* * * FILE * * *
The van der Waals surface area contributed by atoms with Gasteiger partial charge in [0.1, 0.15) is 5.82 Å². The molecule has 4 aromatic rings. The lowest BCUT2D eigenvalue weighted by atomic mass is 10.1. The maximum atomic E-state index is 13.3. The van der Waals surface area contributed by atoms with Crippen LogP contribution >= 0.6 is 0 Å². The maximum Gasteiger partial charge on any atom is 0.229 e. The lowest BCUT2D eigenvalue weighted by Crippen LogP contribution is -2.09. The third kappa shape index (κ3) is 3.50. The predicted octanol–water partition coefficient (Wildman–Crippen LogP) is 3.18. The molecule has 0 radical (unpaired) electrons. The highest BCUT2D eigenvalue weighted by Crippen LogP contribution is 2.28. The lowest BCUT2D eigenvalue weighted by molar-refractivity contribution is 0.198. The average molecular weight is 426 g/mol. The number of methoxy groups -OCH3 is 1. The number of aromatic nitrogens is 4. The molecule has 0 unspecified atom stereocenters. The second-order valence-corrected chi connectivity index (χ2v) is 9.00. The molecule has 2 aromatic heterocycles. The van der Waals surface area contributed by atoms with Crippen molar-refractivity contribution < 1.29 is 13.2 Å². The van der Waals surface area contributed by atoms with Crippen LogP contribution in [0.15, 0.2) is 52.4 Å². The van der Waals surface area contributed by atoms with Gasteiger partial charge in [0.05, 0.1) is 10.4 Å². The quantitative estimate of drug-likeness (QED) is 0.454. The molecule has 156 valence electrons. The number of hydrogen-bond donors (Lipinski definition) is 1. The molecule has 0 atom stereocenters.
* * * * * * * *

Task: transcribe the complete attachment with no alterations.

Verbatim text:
The van der Waals surface area contributed by atoms with Gasteiger partial charge in [0.1, 0.15) is 5.82 Å². The molecule has 4 aromatic rings. The lowest BCUT2D eigenvalue weighted by atomic mass is 10.1. The maximum atomic E-state index is 13.3. The van der Waals surface area contributed by atoms with Crippen LogP contribution >= 0.6 is 0 Å². The maximum Gasteiger partial charge on any atom is 0.229 e. The lowest BCUT2D eigenvalue weighted by Crippen LogP contribution is -2.09. The third kappa shape index (κ3) is 3.50. The predicted octanol–water partition coefficient (Wildman–Crippen LogP) is 3.18. The molecule has 0 radical (unpaired) electrons. The highest BCUT2D eigenvalue weighted by Crippen LogP contribution is 2.28. The lowest BCUT2D eigenvalue weighted by molar-refractivity contribution is 0.198. The average molecular weight is 426 g/mol. The number of methoxy groups -OCH3 is 1. The number of aromatic nitrogens is 4. The molecule has 0 unspecified atom stereocenters. The second-order valence-corrected chi connectivity index (χ2v) is 9.00. The molecule has 2 aromatic heterocycles. The van der Waals surface area contributed by atoms with Crippen molar-refractivity contribution < 1.29 is 13.2 Å². The van der Waals surface area contributed by atoms with Crippen LogP contribution in [0.15, 0.2) is 52.4 Å². The van der Waals surface area contributed by atoms with Gasteiger partial charge in [0.05, 0.1) is 10.4 Å². The quantitative estimate of drug-likeness (QED) is 0.454. The molecule has 156 valence electrons. The number of hydrogen-bond donors (Lipinski definition) is 1. The molecule has 0 atom stereocenters.